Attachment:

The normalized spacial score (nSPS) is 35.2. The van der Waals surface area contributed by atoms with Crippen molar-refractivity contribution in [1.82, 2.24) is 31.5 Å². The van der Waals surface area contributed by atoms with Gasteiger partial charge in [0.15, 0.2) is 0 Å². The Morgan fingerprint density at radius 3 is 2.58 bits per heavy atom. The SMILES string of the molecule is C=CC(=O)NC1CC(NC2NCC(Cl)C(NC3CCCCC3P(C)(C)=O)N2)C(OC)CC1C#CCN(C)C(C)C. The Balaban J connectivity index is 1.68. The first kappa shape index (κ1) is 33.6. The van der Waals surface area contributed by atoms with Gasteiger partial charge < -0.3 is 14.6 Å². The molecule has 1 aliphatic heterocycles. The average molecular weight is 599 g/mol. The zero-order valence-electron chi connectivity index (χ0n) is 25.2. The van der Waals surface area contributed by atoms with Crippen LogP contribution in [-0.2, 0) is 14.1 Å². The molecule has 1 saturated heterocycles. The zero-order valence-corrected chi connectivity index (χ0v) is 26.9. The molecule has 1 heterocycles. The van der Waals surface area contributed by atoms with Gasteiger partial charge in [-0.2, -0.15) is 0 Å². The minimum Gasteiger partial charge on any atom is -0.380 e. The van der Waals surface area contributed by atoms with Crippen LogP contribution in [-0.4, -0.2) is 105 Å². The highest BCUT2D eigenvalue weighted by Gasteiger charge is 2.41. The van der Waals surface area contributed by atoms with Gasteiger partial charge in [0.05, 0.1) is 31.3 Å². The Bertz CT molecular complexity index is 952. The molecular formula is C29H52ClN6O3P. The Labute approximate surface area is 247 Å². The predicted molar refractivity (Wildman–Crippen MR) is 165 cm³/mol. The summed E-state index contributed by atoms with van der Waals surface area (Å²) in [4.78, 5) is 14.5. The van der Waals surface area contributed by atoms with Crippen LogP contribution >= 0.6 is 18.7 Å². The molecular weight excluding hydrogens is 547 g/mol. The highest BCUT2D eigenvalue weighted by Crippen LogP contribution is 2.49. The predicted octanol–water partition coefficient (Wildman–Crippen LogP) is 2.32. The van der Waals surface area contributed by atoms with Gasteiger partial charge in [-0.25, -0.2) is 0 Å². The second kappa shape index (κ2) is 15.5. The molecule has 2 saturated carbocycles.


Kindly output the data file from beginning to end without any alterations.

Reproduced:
The normalized spacial score (nSPS) is 35.2. The van der Waals surface area contributed by atoms with Crippen molar-refractivity contribution in [1.82, 2.24) is 31.5 Å². The van der Waals surface area contributed by atoms with Gasteiger partial charge in [0.15, 0.2) is 0 Å². The Morgan fingerprint density at radius 3 is 2.58 bits per heavy atom. The SMILES string of the molecule is C=CC(=O)NC1CC(NC2NCC(Cl)C(NC3CCCCC3P(C)(C)=O)N2)C(OC)CC1C#CCN(C)C(C)C. The Balaban J connectivity index is 1.68. The first kappa shape index (κ1) is 33.6. The van der Waals surface area contributed by atoms with Gasteiger partial charge < -0.3 is 14.6 Å². The molecule has 1 aliphatic heterocycles. The average molecular weight is 599 g/mol. The zero-order valence-electron chi connectivity index (χ0n) is 25.2. The van der Waals surface area contributed by atoms with Crippen LogP contribution in [-0.2, 0) is 14.1 Å². The molecule has 1 saturated heterocycles. The zero-order valence-corrected chi connectivity index (χ0v) is 26.9. The molecule has 1 heterocycles. The van der Waals surface area contributed by atoms with Gasteiger partial charge in [-0.2, -0.15) is 0 Å². The minimum Gasteiger partial charge on any atom is -0.380 e. The van der Waals surface area contributed by atoms with Crippen LogP contribution in [-0.4, -0.2) is 105 Å². The highest BCUT2D eigenvalue weighted by Gasteiger charge is 2.41. The van der Waals surface area contributed by atoms with Gasteiger partial charge in [0.05, 0.1) is 31.3 Å². The Bertz CT molecular complexity index is 952. The molecular formula is C29H52ClN6O3P. The Labute approximate surface area is 247 Å². The predicted molar refractivity (Wildman–Crippen MR) is 165 cm³/mol. The summed E-state index contributed by atoms with van der Waals surface area (Å²) in [4.78, 5) is 14.5. The van der Waals surface area contributed by atoms with Crippen LogP contribution >= 0.6 is 18.7 Å². The molecular weight excluding hydrogens is 547 g/mol. The highest BCUT2D eigenvalue weighted by Crippen LogP contribution is 2.49. The predicted octanol–water partition coefficient (Wildman–Crippen LogP) is 2.32. The van der Waals surface area contributed by atoms with Gasteiger partial charge in [-0.25, -0.2) is 0 Å². The second kappa shape index (κ2) is 15.5. The molecule has 2 saturated carbocycles.